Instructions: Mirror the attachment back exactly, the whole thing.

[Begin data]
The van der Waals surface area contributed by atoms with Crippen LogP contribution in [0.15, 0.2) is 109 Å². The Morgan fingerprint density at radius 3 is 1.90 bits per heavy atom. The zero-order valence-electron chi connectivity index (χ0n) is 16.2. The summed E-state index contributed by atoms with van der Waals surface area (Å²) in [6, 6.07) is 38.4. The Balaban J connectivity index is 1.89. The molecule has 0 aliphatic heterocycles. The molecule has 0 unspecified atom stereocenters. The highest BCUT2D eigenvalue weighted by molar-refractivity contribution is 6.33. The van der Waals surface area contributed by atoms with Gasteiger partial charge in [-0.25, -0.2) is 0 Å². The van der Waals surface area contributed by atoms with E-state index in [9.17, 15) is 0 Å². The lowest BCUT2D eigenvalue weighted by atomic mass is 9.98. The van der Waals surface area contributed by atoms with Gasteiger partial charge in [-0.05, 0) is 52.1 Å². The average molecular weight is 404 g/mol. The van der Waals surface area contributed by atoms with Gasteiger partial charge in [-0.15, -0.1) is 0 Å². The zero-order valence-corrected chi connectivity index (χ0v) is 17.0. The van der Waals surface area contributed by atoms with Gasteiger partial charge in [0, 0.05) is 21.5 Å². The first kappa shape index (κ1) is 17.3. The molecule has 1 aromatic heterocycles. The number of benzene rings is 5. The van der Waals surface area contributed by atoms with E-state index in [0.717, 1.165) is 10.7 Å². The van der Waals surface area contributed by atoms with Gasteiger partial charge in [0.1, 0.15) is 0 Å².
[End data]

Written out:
The van der Waals surface area contributed by atoms with Crippen LogP contribution in [0.15, 0.2) is 109 Å². The Morgan fingerprint density at radius 3 is 1.90 bits per heavy atom. The zero-order valence-electron chi connectivity index (χ0n) is 16.2. The summed E-state index contributed by atoms with van der Waals surface area (Å²) in [6, 6.07) is 38.4. The Balaban J connectivity index is 1.89. The molecule has 0 aliphatic heterocycles. The molecule has 0 unspecified atom stereocenters. The highest BCUT2D eigenvalue weighted by molar-refractivity contribution is 6.33. The van der Waals surface area contributed by atoms with Gasteiger partial charge in [-0.25, -0.2) is 0 Å². The van der Waals surface area contributed by atoms with E-state index in [9.17, 15) is 0 Å². The lowest BCUT2D eigenvalue weighted by atomic mass is 9.98. The van der Waals surface area contributed by atoms with Gasteiger partial charge in [-0.05, 0) is 52.1 Å². The average molecular weight is 404 g/mol. The van der Waals surface area contributed by atoms with Gasteiger partial charge in [-0.15, -0.1) is 0 Å². The zero-order valence-corrected chi connectivity index (χ0v) is 17.0. The van der Waals surface area contributed by atoms with Gasteiger partial charge in [0, 0.05) is 21.5 Å². The first kappa shape index (κ1) is 17.3. The molecule has 1 aromatic heterocycles. The number of benzene rings is 5. The van der Waals surface area contributed by atoms with E-state index in [0.717, 1.165) is 10.7 Å². The van der Waals surface area contributed by atoms with Gasteiger partial charge in [0.1, 0.15) is 0 Å².